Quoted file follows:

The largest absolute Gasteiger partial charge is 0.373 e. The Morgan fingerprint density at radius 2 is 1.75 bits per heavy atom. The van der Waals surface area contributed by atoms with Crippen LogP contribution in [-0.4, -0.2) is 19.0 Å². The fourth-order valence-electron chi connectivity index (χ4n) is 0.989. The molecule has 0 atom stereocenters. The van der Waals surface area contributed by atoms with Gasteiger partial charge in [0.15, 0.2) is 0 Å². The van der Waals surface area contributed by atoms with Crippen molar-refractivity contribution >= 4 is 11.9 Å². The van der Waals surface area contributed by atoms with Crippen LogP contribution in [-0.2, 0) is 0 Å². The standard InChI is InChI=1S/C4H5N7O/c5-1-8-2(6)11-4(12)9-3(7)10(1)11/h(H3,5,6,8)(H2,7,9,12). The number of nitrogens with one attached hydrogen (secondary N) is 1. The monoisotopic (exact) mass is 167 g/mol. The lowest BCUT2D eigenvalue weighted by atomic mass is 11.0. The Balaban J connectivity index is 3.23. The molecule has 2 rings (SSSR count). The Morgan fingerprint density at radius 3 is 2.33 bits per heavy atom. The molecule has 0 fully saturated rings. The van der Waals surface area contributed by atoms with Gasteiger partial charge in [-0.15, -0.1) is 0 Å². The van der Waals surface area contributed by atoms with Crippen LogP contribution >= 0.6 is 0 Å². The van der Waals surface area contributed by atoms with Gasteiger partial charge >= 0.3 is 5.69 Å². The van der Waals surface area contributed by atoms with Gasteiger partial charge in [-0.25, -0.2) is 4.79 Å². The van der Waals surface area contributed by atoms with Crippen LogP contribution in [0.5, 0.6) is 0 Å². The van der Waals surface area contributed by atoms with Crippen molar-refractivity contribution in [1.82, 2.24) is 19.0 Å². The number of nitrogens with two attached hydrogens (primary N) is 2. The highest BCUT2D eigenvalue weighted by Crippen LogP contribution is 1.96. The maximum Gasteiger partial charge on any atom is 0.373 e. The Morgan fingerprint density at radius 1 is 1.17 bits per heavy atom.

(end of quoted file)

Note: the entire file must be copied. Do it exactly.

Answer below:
The largest absolute Gasteiger partial charge is 0.373 e. The Morgan fingerprint density at radius 2 is 1.75 bits per heavy atom. The van der Waals surface area contributed by atoms with Crippen LogP contribution in [-0.4, -0.2) is 19.0 Å². The fourth-order valence-electron chi connectivity index (χ4n) is 0.989. The molecule has 0 atom stereocenters. The van der Waals surface area contributed by atoms with Gasteiger partial charge in [0.15, 0.2) is 0 Å². The van der Waals surface area contributed by atoms with Crippen molar-refractivity contribution >= 4 is 11.9 Å². The van der Waals surface area contributed by atoms with Crippen LogP contribution in [-0.2, 0) is 0 Å². The standard InChI is InChI=1S/C4H5N7O/c5-1-8-2(6)11-4(12)9-3(7)10(1)11/h(H3,5,6,8)(H2,7,9,12). The number of nitrogens with one attached hydrogen (secondary N) is 1. The monoisotopic (exact) mass is 167 g/mol. The lowest BCUT2D eigenvalue weighted by atomic mass is 11.0. The Balaban J connectivity index is 3.23. The molecule has 2 rings (SSSR count). The Morgan fingerprint density at radius 3 is 2.33 bits per heavy atom. The molecule has 0 fully saturated rings. The van der Waals surface area contributed by atoms with Gasteiger partial charge in [-0.15, -0.1) is 0 Å². The van der Waals surface area contributed by atoms with Crippen LogP contribution >= 0.6 is 0 Å². The van der Waals surface area contributed by atoms with Gasteiger partial charge >= 0.3 is 5.69 Å². The van der Waals surface area contributed by atoms with Gasteiger partial charge in [-0.25, -0.2) is 4.79 Å². The van der Waals surface area contributed by atoms with Crippen LogP contribution in [0.5, 0.6) is 0 Å². The van der Waals surface area contributed by atoms with Crippen molar-refractivity contribution in [1.82, 2.24) is 19.0 Å². The number of nitrogens with two attached hydrogens (primary N) is 2. The highest BCUT2D eigenvalue weighted by Crippen LogP contribution is 1.96. The maximum Gasteiger partial charge on any atom is 0.373 e. The Morgan fingerprint density at radius 1 is 1.17 bits per heavy atom.